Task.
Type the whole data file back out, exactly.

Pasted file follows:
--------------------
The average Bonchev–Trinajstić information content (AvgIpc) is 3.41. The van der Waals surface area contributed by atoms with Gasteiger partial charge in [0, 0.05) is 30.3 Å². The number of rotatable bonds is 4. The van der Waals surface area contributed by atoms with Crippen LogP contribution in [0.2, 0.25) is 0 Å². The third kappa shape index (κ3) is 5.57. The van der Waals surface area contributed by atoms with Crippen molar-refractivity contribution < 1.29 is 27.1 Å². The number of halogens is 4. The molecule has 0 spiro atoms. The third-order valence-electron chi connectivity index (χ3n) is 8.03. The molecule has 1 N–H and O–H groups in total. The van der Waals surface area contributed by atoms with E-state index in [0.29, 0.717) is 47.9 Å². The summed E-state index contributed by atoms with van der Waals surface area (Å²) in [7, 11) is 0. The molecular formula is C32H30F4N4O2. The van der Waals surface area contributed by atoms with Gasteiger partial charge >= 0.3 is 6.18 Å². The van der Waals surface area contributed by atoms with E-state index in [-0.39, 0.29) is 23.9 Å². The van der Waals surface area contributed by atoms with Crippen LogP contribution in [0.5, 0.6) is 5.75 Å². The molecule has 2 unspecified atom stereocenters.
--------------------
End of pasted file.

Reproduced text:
The average Bonchev–Trinajstić information content (AvgIpc) is 3.41. The van der Waals surface area contributed by atoms with Gasteiger partial charge in [0, 0.05) is 30.3 Å². The number of rotatable bonds is 4. The van der Waals surface area contributed by atoms with Crippen LogP contribution in [0.2, 0.25) is 0 Å². The third kappa shape index (κ3) is 5.57. The van der Waals surface area contributed by atoms with Crippen molar-refractivity contribution < 1.29 is 27.1 Å². The number of halogens is 4. The molecule has 0 spiro atoms. The third-order valence-electron chi connectivity index (χ3n) is 8.03. The molecule has 1 N–H and O–H groups in total. The van der Waals surface area contributed by atoms with E-state index in [0.29, 0.717) is 47.9 Å². The summed E-state index contributed by atoms with van der Waals surface area (Å²) in [7, 11) is 0. The molecular formula is C32H30F4N4O2. The van der Waals surface area contributed by atoms with Gasteiger partial charge >= 0.3 is 6.18 Å². The van der Waals surface area contributed by atoms with E-state index in [-0.39, 0.29) is 23.9 Å². The van der Waals surface area contributed by atoms with Crippen LogP contribution in [0.5, 0.6) is 5.75 Å². The molecule has 2 unspecified atom stereocenters.